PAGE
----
Longparish Village Handbook (1999 edition)
<< Previous Page
Next Page >>

Once many of the village houses were owned by the estates, and occupied by their employees. As late as the 1940s most of the people living in the village were employed in the village, either on the farms or in the larger houses. The mechanisation of farming since the 1930s has meant that fewer have been employed in agriculture. In the late 19th century there were about 12 farms, but gradually they have been amalgamated. There are now three main farms, Middleton, Firgo and Vale, and the other farmhouses have been sold. The same is true of the cottages, many of which have been sold or let to people who can use the increased flexibility provided by the car and a public bus service to work elsewhere. The advent of electricity in the 1930s, a public water system in the 1950s, and main drainage, which came to most of the village, but not East Aston, in 1965 has made village life more attractive.

North Acre, the only recent large building development, was a Council housing estate. The first 8 houses were built in 1936, and during the Second World war it was enlarged by some prefabs. In 1946 more houses were added to complete the original road. In 1956, the houses were built along the top of the estate, including the flats. In 1968 bungalows for the elderly with a warden replaced the prefabs. The estate was further enlarged in 1974 with more bungalows and houses and street lighting. Since the right to buy Council houses was introduced, about 40% of the houses have been sold by Test Valley and are now privately owned. Acre Stores was built by Mr and Mrs Pat Burke in 1964-5, and when Mrs Priscilla Kingston retired from the old Post Office in 1989, the Post Office moved there too.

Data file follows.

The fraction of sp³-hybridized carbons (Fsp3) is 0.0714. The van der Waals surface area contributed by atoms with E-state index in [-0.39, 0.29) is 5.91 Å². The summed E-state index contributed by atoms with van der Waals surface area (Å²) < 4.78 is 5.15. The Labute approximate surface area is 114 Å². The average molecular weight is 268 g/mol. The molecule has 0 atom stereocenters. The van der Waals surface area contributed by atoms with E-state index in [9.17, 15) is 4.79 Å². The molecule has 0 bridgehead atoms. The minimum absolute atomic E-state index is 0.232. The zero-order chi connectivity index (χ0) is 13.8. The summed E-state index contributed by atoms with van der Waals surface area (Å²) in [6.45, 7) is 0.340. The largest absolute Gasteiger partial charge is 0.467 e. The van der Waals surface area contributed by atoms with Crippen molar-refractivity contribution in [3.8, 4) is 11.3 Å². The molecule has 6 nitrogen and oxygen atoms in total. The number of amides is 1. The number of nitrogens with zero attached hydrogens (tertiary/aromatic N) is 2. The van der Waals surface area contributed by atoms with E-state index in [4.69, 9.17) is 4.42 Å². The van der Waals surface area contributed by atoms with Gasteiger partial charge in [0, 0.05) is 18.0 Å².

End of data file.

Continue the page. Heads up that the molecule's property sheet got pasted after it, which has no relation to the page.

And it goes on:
Strict planning controls have limited new building in the village to “infilling” the existing settlements. Despite this there is a steady movement of families in and out of the village. Some families have lived in the village for several generations. Those who had grandparents born in the village include the Balls, Bowmans, Bournes, Brunsdons, Kingstons, Mills, Smarts, Smiths, Snows, Taylors, Tonges, Turtons, Warwicks, Wheables, Whites and Woottens. Lack of low cost housing is making it increasingly difficult for those who have grown up in the village to stay when they marry.

Opportunities for employment in the village are now very restricted, and most residents commute to work in surrounding towns, and several to London. An increasing proportion work from home. At the 1981 census 15.6% of residents were retired; in 1991 21.9 %. The social composition of the village is now weighted to the more affluent. At least half the primary school pupils live outside the village. They are attracted by the excellent reputation of the school, but the places are available because the high cost of housing means that many of the children now living in the village belong to families who send their children to private schools.

Access to the village from the south had become dangerous by the 1990s because of the amount and speed of traffic on the A303, and there was great relief when two bridges were built, one linking with Barton Stacey in 1994, the other with Wherwell in 1995. A long-requested speed limit of 30mph through most of the village was introduced in 1996.

Contact and Search


Menu design based on one copyright © Stu Nicholls

This site uses CSS. To see it at its best, you should use a browser that understands them. See, for example, www.mozilla.com